More than a year after George Floyd’s murder, Minneapolis residents will vote on the future of their city’s police department. After calls to defund the police, Minneapolis officials voted on the final ballot options residents will choose from in November. The ballot will ask voters if the city’s police department should be replaced with a public safety department instead.

Proposed by the Yes 4 Minneapolis Coalition, the public safety department will, “change the current police-only model of public safety to allow the City of Minneapolis a funded, accountable and comprehensive public health approach to public safety.” Advocates of the new department say the revised charter will include, “licensed peace officers (police officers),” and “professionals who are trained in mental health issues and crisis de-escalation.”

What does “defunding the police” look like?

Defunding the police can mean different things to different people. Mixed definitions and terms like “defund”, “reform”, and “abolish” tend to cause confusion among arguing groups. At the most basic level, defunding means reallocating police budgets to some degree. Exactly what degree is debated. Those who wish to abolish the police would normally respond with “all” by disbanding the police entirely. Reform, meanwhile, usually implies some type of transformation. However, abolitionists argue that something this broken cannot be reformed.

More than 20 cities have already decreased their police budgets in some capacity across the United States. At the same time, however, lawmakers from 26 major cities have increased their police budgets. According to Interrupting Criminalization, advocate groups removed $840 million from police departments across the country in 2020. They also secured $160 million for community investments. These numbers pale in comparison to the yearly $100 billion police budget. However, they are a step towards reallocating funds and resources in helpful ways.

This is exactly what “defunding the police” means- using some money normally given to the police to reinvest in communities. These laws will not go so far as to abolish the police, a disappointment to many activists and abolitionists. However, cities that have cut funding are hoping that this department transformation will be the future of public safety.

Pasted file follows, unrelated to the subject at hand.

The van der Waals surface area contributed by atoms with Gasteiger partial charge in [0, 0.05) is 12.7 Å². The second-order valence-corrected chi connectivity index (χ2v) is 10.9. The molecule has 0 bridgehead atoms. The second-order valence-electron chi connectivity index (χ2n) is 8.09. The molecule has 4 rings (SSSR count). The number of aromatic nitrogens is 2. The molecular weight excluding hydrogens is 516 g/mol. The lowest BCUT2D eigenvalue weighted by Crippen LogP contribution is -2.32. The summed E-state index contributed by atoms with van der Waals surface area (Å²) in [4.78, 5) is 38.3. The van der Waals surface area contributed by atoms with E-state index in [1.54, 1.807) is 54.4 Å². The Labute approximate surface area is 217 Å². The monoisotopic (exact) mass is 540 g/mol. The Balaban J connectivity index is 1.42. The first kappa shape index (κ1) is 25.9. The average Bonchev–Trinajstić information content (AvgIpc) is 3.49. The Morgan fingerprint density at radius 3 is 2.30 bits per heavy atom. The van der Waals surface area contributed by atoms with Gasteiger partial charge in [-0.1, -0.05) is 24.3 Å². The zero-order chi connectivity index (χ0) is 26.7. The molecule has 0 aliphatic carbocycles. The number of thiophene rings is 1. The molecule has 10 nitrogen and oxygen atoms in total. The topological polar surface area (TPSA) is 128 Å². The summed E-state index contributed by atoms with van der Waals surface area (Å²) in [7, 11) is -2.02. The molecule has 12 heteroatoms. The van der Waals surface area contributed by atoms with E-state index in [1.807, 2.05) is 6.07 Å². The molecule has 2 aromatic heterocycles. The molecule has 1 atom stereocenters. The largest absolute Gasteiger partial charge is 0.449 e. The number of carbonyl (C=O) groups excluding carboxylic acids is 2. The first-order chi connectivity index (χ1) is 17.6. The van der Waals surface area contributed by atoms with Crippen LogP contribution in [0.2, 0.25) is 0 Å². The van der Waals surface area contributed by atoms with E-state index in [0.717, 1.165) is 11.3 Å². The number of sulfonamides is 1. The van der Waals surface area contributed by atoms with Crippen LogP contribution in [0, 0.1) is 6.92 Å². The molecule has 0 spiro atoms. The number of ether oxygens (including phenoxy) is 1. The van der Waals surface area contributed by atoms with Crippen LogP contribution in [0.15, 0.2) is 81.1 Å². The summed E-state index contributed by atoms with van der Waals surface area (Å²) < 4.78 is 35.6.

Pilot programs pave the way

Many cities have created pilot programs to test the idea. Austin, Texas, for example, has taken a third of the police budget and reallocated that money to different community services. These services include, “emergency medical services for Covid-19, community medics, mental health first responders, services for homeless people, substance abuse programs, food access, workforce development, abortion services, victim support, parks and more.” 911 calls from people in crisis are being transferred to mental health professionals and the city plans to buy two hotels to house the homeless.

Gregorio Casar, an Austin City Council Member, explained that “For decades, Austin has spent so many dollars policing homelessness, jailing the homeless, and paying for emergency rooms and 911 calls instead of reinvesting those same dollars to finally start reducing homelessness.” Now, with the help of the reallocated funds from the police budget, the council member is hoping, “that we can solve the mental health crisis with treatment and care, not with handcuffs and jail.”

New York City also created a pilot program that sent social workers to respond to mental health 911 calls for a month. The results are very promising. By sending three unarmed professionals to help those in crisis instead of police, more people were helped and fewer were hospitalized. Data shows that when police are sent in similar cases, only 82% of people accept help. With the mental health professionals, that number jumped to 95%.

False fear-mongering

In the wake of these police cuts, many Republicans have tried to use new crime statistics to create fear in their constituents. While they are citing correct statistics, they are attributing them to false claims. Over the past year, there has been a significant increase in homicides across America. While these increases have occurred in cities that have decreased police budgets, homicides have increased equally in cities that had similar or even increased budgets.

Of course, Republican lawmakers and politicians only talk about the crime increase in democrat-run cities that have cut funding. By doing so, they are creating the false and harmful narrative that their fan base wants to hear instead of presenting the actual facts. There is no evidence that links the increased homicides to defunding the police. Instead, the National Commission on Covid-19 and Criminal Justice believe the increase could be caused by pandemic stress, like personal and economic loss, as well as a rise in gun ownership.

Despite the promising results of pilot programs, policing is a hotly contested topic. With the continuing development of these programs, hopefully, the public will be able to see a different future for public safety. As the Yes 4, Minneapolis Coalition states, the future of policing needs to change, “so that all of us, no matter what we look like or which neighborhood we live in, have an equal opportunity to live safely and securely.”

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